City of the Sun by Sarah Bryant
Ravaged by nuclear war and the most terrifying dictator since Stalin, Russia's future lies in the hands of one gifted child.
In the aftermath of nuclear war, Russia cowers in the shadow of Solntse, a dictator with a chilling idea of utopia and a plan to bring it to life. The lynchpin of his plan is Sifte Pierson, a child so gifted that he has gambled his entire future on her obedience. Confined at Institute 1, an isolated school which produces the most powerful minds and bodies to serve Solntse, Sifte has grown up without knowledge of her parents or the life she was stolen from. When a new teacher arrives with a dangerous agenda and clues to her past, Sifte and her closest friends uncover a secret history with the power to destroy Solntse's empire. When the secrets leak to the Socialist rebels in the slums of St. Petersburg, their dreams of revolution begin to take solid form. And as Sifte and her friends work to uncover Solntse's plans for Utopia, she comes to realize that her identity and future are vital not only to Russia's freedom, but to all humankind.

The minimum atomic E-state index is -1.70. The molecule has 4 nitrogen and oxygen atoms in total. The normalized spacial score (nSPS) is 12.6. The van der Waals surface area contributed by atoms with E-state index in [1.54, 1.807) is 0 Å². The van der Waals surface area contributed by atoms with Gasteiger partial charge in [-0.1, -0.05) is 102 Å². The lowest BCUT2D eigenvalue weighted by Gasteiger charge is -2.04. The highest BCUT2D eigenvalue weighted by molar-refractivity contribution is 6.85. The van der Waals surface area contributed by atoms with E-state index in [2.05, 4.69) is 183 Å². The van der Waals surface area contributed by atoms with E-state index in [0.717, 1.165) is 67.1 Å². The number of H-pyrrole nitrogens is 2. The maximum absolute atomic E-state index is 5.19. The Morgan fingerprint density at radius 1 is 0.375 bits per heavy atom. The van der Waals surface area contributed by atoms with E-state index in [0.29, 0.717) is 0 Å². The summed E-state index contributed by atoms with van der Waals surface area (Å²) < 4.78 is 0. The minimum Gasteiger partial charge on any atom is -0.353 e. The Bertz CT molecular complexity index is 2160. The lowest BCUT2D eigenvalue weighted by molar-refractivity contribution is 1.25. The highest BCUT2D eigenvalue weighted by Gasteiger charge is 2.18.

I had to include the publisher's synopsis in this post because when I tried to explain City of the Sun's premise to Russell (I think he'd like the book) it took me ten minutes and the result wasn't particularly coherent.
City of the Sun is one of those novels that defies categorization. It's a political thriller, it's science fiction, but it's so much more. In a way City of the Sun is like a grown up version of Harry Potter with Sifte as Harry, her friends are Institute 1, Dumbledore's Army, and the Soviets, the Order of the Phoenix (at least that's a thought that occurred to me while I was reading it).
I really enjoyed City of the Sun. Of course, I also liked 1984 and it's definitely in the same vein. For me City of the Sun was a page-turner, but a thought-provoking one.